surinenglish

Dr Luis Montes, defender of the right to a “good death” has died, aged 69

Luis Montes at a meeting of his association in 2011.
Luis Montes at a meeting of his association in 2011. / EFE
  • The anaesthetist was accused of malpractice for allegedly sedating 400 terminally ill patients but the case was eventually shelved due to lack of evidence

They tried to turn him into “Dr Death” but anaesthetist Luis Montes insisted that, in fact, he was fighting “for life”. He used to say that “a decent life deserves a good death”. Dr Montes died last week as he was travelling by car to Murcia to give a conference as president of the Association for the Right To A Dignified Death. He was 69.

The Luis Montes case hit the headlines on 8 March 2005. The Madrid health authority had received anonymous reports that terminally ill patients were being given excessive sedation; the reports spoke of 400 deaths. The head of the Emergency Department, Luis Montes, the medical director and hospital manager were dismissed by the regional government, whose president at the time was Esperanza Aguirre; investigations were carried out and cases were filed with the prosecution authorities. Staff at the Severo Ochoa hospital held several protest demonstrations in support of Montes and his colleagues and different medical associations insisted that the sedation was commonly used in many hospitals.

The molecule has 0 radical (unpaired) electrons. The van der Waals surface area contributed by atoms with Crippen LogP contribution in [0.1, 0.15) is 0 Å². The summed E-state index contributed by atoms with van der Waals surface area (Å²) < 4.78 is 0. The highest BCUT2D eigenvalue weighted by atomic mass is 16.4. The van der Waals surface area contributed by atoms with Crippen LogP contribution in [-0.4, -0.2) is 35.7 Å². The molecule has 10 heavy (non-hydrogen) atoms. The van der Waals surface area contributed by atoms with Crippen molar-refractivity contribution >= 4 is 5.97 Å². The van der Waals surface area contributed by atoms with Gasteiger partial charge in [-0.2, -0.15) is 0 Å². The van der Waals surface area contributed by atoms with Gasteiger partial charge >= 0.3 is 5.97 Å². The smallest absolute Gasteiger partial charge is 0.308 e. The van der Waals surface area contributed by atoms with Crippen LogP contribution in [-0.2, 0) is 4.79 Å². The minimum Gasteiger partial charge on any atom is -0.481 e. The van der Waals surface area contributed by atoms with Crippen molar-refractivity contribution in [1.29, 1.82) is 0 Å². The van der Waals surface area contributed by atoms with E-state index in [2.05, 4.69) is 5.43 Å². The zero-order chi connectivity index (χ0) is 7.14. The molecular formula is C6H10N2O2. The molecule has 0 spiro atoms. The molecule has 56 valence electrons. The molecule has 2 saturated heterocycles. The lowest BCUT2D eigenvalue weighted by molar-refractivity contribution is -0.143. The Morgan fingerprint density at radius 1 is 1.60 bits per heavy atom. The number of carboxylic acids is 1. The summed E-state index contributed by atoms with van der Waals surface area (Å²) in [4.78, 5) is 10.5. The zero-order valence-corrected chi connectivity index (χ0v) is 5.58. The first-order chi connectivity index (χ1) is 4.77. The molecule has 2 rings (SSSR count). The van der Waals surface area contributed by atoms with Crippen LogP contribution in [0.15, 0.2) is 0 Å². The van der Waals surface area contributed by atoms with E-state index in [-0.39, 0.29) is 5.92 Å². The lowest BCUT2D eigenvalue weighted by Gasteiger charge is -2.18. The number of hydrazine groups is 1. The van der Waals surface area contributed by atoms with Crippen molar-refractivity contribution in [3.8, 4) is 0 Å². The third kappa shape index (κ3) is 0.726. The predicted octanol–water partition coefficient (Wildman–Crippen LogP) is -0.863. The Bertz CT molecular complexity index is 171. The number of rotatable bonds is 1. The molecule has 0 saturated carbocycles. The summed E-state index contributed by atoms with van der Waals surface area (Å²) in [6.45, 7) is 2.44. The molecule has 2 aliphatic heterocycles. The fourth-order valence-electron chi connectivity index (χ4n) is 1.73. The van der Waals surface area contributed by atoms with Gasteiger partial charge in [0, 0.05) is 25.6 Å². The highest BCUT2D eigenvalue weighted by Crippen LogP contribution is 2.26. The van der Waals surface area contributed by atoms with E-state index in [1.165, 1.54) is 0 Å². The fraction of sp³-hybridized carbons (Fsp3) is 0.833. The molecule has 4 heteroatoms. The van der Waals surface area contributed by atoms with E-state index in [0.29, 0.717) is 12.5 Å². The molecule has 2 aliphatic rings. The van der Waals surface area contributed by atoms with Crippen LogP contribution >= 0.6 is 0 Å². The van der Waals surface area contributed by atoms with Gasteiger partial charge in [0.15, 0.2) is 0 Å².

Different technical reports concluded that there had been unsuitable or contraindicated sedation, but none could prove that it had caused the patients' deaths. The case was finally shelved in June 2007 because “there is no absolute certainty of a cause and effect relationship between the administration of sedatives and the deaths”.

A year later, the provincial court determined that there had been no medical mispractice at the Severo Ochoa hospital, and the case was shelved definitively.

As soon as he received notification of this Dr Montes declared that he had no intention of forgiving and forgetting, because he considered that the treatment he and his colleagues at the Severo Ochoa hospital had received was an attack on the public health system, had discredited him and led his patients to lose confidence in him.

Despite having been exonerated, Dr Montes was not readmitted as emergency coordinator in Leganés, although he did return to work as an anaesthetist at the hospital. In 2009 he and another of the doctors involved started legal proceedings against the regional Health minister Manuel Lamela and other politicians in Madrid for falsely accusing them. The case was shelved. The same year, he became the president of the Association for the Right to a Dignified Death.

“Medicine must prevent suffering and guarantee the quality of death, an expression that I prefer to 'dignified death'. We all have the right to die well. Life is a natural right and a lucid adult should be able to make their own decisions about it. It is a right which should be protected,” he used to explain in lectures.